I get it. Portland isn't for everyone. People mock it for all of its conspicuous and sometimes even pretentious hipsterhood. But it is also a place where creativity thrives due in large part to the fact that it is less about thinking outside the box and more about repurposing the box. It is a place where the limitations have becomes an asset and where being landlocked and anti-growth has led to a growth in creativity.

photo credit: Voodoo delish via photopin (license)


That's Not Why We Make Things

Maker spaces, design thinking, and project-based learning have somehow become trendy lately. While I find it exciting that certain things that were once considered obsolete or even vintage are now being revived, I can't help but cringe at the defense for why we need makers.

I hear phrases like, "We need to raise up the next creative class" or "Seventy percent of the jobs our students will work don't even exist yet." That last statement feels odd because it is never given with context and seems wildly speculative. It's a bit like saying, "Ninety percent of fairies don't exist." And given our collective inability to get an NCAA Tournament bracket right, I can't help but think maybe the entire global economy might be a little too complicated to predict accurately.

But it's more than that. There seems to be this driving idea that creativity and innovation will work as the ultimate drivers in keeping America's economy strong. It's the idea that if kids can master coding or hook up wires to bananas, maybe, just maybe, we will get a few more years as a superpower. This is often coupled with a fear that if we don't fix the system kids will be woefully unprepared for jobs . . . that don't exist yet.

What if that's the wrong focus?

Right now, I teach programming and logic. In the past, I created maker spaces. I've always pushed design thinking and slowly evolved into a deeper understanding of project-based learning. But I don't do it to prepare kids for jobs that don't exist yet. I don't do these things to strengthen our economy. I don't do these things out of fear that my students might get screwed up.

I encourage creativity because it matters - not to the world or to the future or to the economy, but to the students. Right now. In this moment, it matters. And it matters because we are naturally creators. We are makers. It's part of what makes us human. It's part of what makes life worth living. It's not a new thing and it isn't suddenly important just because factories are being shipped away. Creativity has always mattered and it always will.

When kids are designing a video game or making an arcade out of cardboard or building a circuit board, they're not thinking about how we can beat China. They're not thinking about a job that doesn't exist. They're thinking about the joy of making stuff. Ultimately, that's why we make stuff. Because, it's fun and it's human and it's a part of how we learn.

photo credit: Arduino Day at WeMake via photopin (license)


The Power of Student Conferencing

It's funny how much can be accomplished with a simple five-minute conversation. It can be a chance to guide students in self-reflection, help provide needed advice, or work provide a chance to review mastery of standards. This is why I tend to schedule short, five-minute conferences with students in each class period. If you're interested in the Five-Minute Conferencing System,  you can download it here and pay what you want (from free to whatever you feel like paying).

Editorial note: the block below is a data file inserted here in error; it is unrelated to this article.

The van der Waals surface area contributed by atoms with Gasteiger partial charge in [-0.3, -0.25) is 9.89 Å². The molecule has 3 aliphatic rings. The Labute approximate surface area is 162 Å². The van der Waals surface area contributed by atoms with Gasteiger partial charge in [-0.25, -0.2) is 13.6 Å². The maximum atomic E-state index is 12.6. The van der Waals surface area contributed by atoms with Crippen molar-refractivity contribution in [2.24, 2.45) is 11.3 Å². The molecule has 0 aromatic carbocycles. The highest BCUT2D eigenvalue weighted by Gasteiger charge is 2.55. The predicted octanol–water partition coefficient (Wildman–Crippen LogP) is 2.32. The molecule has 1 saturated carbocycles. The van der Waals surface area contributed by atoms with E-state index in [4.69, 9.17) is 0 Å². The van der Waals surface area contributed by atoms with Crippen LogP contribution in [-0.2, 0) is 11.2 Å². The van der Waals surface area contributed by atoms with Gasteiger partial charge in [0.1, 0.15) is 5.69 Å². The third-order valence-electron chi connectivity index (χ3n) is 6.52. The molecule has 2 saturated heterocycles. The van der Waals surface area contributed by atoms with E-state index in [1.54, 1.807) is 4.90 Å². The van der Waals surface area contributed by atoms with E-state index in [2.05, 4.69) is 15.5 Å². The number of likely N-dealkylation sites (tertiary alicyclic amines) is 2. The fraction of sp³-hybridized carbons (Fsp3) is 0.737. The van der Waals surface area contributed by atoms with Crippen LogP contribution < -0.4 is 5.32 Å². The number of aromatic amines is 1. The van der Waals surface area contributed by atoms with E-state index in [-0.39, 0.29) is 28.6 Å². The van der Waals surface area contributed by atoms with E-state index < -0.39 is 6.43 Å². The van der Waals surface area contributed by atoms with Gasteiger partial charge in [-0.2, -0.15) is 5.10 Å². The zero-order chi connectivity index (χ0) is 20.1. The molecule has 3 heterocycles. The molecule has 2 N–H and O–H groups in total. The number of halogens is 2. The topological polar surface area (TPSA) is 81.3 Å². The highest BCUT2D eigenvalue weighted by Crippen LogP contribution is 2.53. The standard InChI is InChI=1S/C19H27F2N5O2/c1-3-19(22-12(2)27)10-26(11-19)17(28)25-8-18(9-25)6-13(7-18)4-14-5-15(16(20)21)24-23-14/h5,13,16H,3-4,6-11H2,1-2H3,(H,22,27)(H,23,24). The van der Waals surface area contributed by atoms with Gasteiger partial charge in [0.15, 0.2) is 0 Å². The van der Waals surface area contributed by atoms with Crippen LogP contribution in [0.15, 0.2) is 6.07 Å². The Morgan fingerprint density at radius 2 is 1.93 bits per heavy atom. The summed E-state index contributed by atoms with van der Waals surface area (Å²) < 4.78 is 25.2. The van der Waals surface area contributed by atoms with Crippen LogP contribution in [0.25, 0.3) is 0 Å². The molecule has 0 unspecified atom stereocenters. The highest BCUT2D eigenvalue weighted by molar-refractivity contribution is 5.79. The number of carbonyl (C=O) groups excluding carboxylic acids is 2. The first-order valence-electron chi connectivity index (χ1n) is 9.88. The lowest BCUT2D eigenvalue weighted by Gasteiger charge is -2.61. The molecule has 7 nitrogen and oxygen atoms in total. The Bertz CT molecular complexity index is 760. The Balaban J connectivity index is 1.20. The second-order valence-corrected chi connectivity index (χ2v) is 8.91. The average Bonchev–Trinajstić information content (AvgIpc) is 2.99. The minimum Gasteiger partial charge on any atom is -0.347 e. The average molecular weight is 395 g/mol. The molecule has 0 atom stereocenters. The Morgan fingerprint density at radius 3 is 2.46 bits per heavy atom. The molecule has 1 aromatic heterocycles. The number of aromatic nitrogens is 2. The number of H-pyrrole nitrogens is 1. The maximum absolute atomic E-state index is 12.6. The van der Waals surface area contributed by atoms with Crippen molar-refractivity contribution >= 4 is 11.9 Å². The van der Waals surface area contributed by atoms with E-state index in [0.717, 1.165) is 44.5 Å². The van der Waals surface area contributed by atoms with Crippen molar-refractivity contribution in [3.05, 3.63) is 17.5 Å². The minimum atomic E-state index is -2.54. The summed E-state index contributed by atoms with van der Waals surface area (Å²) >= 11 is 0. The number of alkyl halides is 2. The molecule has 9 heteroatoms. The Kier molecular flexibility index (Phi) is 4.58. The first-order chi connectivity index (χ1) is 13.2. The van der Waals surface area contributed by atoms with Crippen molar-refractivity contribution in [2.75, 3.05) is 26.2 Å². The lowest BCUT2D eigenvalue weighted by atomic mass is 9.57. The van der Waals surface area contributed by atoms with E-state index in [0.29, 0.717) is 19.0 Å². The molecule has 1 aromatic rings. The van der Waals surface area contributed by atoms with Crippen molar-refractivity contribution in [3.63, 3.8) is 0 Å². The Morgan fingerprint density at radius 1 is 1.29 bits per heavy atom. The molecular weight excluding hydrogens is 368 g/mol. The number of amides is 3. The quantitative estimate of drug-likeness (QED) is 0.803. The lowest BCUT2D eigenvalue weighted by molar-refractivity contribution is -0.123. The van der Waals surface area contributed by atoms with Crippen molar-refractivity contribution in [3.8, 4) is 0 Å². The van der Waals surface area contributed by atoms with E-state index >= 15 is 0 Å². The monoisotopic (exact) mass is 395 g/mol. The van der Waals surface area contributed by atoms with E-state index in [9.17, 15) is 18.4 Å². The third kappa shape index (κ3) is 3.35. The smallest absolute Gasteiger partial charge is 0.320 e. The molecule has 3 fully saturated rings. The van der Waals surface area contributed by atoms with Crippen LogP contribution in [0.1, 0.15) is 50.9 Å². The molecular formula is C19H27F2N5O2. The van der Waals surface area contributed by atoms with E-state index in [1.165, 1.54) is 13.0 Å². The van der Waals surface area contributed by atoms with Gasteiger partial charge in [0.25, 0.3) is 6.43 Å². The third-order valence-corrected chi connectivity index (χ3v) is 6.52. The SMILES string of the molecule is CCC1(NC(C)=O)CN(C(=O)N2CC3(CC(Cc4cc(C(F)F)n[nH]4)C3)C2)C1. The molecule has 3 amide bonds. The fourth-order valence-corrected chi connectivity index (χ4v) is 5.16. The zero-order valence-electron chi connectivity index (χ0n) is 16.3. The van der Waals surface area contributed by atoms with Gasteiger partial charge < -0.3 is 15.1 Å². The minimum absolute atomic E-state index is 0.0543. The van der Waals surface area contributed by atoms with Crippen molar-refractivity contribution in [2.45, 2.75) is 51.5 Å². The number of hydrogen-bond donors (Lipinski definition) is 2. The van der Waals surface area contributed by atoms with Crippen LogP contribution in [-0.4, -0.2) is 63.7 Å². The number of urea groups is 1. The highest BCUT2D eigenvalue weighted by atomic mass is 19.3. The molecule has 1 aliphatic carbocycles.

The concept is simple. I plan out three to four mini-conferences per class period each day. This generally allows me to meet with each student individually once every two weeks. To be honest, it's been harder for me to do conferences this year because I have been distracted. I'm going to start back on conferences today.

Back when I taught self-contained (all subjects to one group) I met with each student once a week. I knew I could spare 30 minutes a day spread out in order to see every student one-on-one each week. I found the following things to be true:
  1. I get the chance to know the students on a more personal level. This allows for a better approach to differentiated instruction.
  2. Students feel known on a deeper level, which then increases trust. This, in turn, leads to a higher level of student self-efficacy and helps prevent discipline issues. But it's more than that. Before doing one-on-one conferencing, I was accidentally ignoring some of the quiet kids who were doing just fine in class. This helps guarantee that I meet with each student.  
  3. Students are empowered to ask questions about their work and to reflect upon both the product and the process. My students tend to know how they are doing in my class because of the weekly conferences.
  4. This saves time for me. Every conference is essentially a chance for ongoing formative assessment. As a result, I spend less time grading (especially leaving feedback on student work).
  5. It allows me to thrive as an introverted teacher. I need this time one-on-one with students because the large crowd can feel exhausting.

How to Approach It

Here are some of the practical / logistical things I have found with this: